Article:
(7 Tips to Tell the Difference)
Jennifer Brown Banks

Forget what you’ve been told. You knowâÂ?¦the school of thought that suggests that all that’s required to be a writer is merely to “claim it.” Hogwash!
A lawyer is not a lawyer by merely “claiming it,” nor a doctor, nor a teacher, nor any other professional. Why would it be any different for a writer?

Disregard too, the popular premise that if you pen thoughts to paper, you are by virtue thereof, a writer. Malarkey!
That would mean that every person that commits entries to a journal would qualify as well.
Writing is more than an act or practice; it’s a mindset, a lifestyle, a calling. Though there is no concrete, consistent definition that serves as “gospel,” the following principles and practices separate “real writers” from those who merely write.

1. Do you find that you never really seem to have enough time to write? A real writer makes the time. He/she will steal time during lunch breaks at work, while the kids are napping, or during a Sunday sermon at church. Though he/she may not write everyday, it is a function performed on a regular basis. You can’t be a real writer unless you write. It’s like the lottery commercial that states “you can’t win if you don’t play!”

2. Are you an avid reader? Real writers have a love affair with words-whether their own, or the works of others. It’s impossible to be a real writer without studying what works for readers and applying it.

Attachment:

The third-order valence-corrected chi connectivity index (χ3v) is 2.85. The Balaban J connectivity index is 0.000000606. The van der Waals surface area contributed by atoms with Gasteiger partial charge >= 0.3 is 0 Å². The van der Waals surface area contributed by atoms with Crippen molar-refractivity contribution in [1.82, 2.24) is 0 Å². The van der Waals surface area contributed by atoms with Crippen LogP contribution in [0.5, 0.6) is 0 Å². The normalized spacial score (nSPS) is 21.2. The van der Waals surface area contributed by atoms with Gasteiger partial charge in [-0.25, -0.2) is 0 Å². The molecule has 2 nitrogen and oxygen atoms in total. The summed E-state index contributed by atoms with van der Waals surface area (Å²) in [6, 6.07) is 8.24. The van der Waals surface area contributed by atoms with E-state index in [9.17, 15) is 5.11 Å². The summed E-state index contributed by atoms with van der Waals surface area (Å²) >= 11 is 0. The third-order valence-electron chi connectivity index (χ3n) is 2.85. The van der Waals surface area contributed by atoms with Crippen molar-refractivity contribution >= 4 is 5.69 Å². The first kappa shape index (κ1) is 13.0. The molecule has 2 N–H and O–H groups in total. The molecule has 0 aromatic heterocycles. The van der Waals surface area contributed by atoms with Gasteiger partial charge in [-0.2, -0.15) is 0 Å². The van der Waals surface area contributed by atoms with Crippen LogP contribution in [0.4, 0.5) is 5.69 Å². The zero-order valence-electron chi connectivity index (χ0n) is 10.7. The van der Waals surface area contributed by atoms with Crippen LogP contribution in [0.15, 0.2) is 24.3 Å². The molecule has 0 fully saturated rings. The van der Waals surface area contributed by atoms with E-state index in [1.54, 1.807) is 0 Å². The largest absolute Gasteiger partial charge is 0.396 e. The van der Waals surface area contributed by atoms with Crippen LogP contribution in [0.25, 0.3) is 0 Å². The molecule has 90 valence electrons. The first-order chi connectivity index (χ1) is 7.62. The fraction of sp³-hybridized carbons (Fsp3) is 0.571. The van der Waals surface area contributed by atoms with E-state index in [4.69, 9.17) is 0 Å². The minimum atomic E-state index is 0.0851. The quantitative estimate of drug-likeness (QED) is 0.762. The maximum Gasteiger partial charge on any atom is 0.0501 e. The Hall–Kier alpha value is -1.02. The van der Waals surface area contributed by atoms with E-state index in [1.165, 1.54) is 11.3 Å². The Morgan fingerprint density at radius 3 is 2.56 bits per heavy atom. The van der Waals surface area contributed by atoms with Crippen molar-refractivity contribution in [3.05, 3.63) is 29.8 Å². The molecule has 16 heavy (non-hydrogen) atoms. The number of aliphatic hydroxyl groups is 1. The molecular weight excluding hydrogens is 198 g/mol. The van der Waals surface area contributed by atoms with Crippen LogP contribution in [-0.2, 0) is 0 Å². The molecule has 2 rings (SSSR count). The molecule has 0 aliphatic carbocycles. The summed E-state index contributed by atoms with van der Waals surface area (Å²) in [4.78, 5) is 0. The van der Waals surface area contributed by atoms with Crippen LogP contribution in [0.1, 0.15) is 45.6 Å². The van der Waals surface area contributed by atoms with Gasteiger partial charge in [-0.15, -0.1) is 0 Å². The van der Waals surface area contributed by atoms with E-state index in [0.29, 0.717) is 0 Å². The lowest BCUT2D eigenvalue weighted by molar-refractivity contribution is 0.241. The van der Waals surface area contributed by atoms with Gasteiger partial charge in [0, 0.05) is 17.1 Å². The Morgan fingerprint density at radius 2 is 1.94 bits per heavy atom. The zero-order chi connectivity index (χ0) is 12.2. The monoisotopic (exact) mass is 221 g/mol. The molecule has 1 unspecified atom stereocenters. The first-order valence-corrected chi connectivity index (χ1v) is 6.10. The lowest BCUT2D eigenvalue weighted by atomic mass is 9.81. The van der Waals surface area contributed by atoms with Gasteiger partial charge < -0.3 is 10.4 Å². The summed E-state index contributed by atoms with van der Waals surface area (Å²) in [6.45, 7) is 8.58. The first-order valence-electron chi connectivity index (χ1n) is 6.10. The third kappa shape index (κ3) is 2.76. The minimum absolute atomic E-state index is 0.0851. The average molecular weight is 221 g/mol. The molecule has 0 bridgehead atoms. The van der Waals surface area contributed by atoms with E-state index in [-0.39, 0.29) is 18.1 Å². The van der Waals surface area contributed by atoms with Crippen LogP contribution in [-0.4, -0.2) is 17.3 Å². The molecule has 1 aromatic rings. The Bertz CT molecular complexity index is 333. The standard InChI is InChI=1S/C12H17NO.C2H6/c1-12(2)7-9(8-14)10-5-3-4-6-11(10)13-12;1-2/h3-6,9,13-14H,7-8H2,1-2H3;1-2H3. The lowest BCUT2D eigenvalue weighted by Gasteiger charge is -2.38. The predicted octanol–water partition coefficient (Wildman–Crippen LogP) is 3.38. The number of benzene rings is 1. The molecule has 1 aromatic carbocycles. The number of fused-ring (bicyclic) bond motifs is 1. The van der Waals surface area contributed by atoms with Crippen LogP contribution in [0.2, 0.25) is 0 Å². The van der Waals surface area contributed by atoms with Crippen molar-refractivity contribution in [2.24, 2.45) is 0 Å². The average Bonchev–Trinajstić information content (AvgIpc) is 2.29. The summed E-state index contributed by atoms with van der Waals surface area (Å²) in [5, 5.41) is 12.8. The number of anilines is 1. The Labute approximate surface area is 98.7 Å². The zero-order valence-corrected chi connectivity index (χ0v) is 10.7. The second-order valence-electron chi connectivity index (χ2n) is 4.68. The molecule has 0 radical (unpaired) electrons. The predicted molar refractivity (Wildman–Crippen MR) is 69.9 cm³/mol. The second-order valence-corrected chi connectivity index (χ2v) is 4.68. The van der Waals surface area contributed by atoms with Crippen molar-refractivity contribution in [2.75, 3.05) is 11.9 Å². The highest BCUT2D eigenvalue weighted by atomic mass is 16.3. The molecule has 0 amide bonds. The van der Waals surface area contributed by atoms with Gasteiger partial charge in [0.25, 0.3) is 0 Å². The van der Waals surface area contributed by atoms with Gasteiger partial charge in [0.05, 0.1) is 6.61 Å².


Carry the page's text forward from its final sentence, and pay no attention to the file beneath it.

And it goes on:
3. Do you have a natural curiosity for things? Real writers are inquisitive, analytical creatures. Writers never stop learning or asking questions.

4. Would you write for free? A real writer will write for free, for food, or for a song! He/she is not solely motivated by money or prestige. True scribes write because we must!

5. Do you sometimes forfeit sleep or food to be creative? A real writer will survive on 2 hours of sleep or 2 cups of coffee when immersed in a poem, play or project. Not only is writing a passion, it’s a compulsion.

6. Does writing come more easily for you than others? Do family members and friends often seek your assistance in writing letters, church programs, term papers, performance reviews, etc.? While others consider writing a chore, real writers find it a joy.

7. Do you write with others in mind? A real writer takes measures to “connect” with a potential audience, whether it’s one person or one hundred. He/she cares about the reader’s experience. Writing is not so much about perfect grammar or punctuation, it’s more about successfully communicating and conveying ideas. It’s about being a voice for the voiceless.

If you answered yes to at least 5 of the above questions, congratulations! You are indeed a “real writer.”

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